During an international law conference in London in 1993 these issues were taken up again. The conference gathered 31 international lawyers from around the world and the theme of the conference was the Tibetans right to independence and self-determination. Under the summary, among other things it was underlined that the issue of self-determination is not just a matter of law but also a question of what Tibetans believe themselves, as a nation – their self-consciousness and national identity must be a starting point for further discussions. Tibetans have chosen to fight a battle without violence; it is a war of symbols and legitimacy that is fought against the occupying forces.
The world’s attitude
However, the world community has tacitly accepted the invasion and occupation of Tibet. It was only the way the Chinese have executed these which have been subject to reactions. Despite the fact that Tibet under international law was independent when China invaded Tibet, no government have recognized Tibet as an occupied country. But this does not necessarily say that the country has lost its right to independence. State which have met the criteria for independence does not lose their status as a state just because it has been occupied for shorter or longer periods. The Baltic States were recognized as the Soviet Russian sovereignty and jurisdiction in almost 50 years before they regained their independence.
During the last 30 years there have been few international sanctions against the Chinese occupation. Not before the 1995 a draft resolution against China has been submitted before the UN Human Rights Commission. When it has been discussed a few times in the past to propose against China, the Chinese have threatened economic sanctions and suggestions have thus dropped. The proposal in 1995 was however defeated by one vote and it was therefore not adopted any resolution on the human rights situation in China. China is currently one of the world’s most powerful economies with seemingly limitless possibilities.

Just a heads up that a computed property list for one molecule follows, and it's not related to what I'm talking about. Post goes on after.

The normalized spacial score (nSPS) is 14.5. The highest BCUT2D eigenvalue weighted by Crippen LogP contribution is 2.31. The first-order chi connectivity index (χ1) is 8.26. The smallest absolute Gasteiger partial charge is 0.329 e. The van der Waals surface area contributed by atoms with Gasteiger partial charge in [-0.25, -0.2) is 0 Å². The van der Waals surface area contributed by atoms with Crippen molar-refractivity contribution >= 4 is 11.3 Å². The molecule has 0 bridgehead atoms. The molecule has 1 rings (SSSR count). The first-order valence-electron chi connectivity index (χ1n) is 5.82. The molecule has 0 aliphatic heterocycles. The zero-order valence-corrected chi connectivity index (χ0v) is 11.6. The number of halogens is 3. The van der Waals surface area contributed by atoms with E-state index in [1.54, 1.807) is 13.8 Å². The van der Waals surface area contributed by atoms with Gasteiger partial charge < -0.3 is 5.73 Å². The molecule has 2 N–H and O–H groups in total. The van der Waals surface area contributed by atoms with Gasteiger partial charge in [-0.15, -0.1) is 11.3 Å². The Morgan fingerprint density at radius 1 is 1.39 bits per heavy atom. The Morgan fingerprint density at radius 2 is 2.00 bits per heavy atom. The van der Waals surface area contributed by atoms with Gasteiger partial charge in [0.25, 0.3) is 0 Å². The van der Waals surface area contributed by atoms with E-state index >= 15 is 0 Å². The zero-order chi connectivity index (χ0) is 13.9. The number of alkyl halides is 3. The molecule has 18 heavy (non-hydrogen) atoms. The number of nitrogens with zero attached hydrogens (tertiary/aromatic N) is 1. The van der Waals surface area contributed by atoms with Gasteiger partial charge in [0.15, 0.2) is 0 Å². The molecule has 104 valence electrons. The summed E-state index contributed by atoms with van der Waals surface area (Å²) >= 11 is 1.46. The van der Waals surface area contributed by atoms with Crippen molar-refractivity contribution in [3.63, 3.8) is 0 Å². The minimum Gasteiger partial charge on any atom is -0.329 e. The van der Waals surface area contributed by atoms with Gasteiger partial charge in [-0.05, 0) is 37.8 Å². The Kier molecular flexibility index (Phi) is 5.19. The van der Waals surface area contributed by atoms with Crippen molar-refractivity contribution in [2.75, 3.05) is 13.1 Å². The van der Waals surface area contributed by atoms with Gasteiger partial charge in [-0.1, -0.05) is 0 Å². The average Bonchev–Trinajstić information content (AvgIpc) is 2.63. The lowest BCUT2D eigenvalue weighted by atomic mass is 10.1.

We need not go further than our own country to see that economic interests can be guided by the political choices made. When H.H. Dalai Lama visited Norway in 1988, Norwegian politicians refused to meet him. The reason was that the Chinese threatened to terminate contracts with Norwegian companies, which could mean lost jobs in Norway. With such pressure can a giant as China repeatedly manipulate the international community, the last time just before the 4th UN Women’s Conference in Beijing in 1995, were Norwegian citizens with Tibetan background were denied entrance visa to China.
People’s court system has neither coercive nor legislative authority. All international agreements and conventions depend on the good will of the individual member states. This means that the international legal system soon becomes a victim of a real political game. Until the world community will find an efficient system to enforce the rules, one must hope that justice will win with the help of political goodwill and moral conscience.
Michael C. van Walt van Praag, The Status of Tibet, History, Rights, and Prospects in International Law, London (Wisdom Publications) 1987
Dyade 3/1989 (temahefte: “Norsk Dobbeltmoral. Norges forhold til Tibet og Kina“)
R. McCorquodale/N. Orosz, Tibet: The Position in International Law, London (Edition Hansjörg Mayer/ Serindia) 1994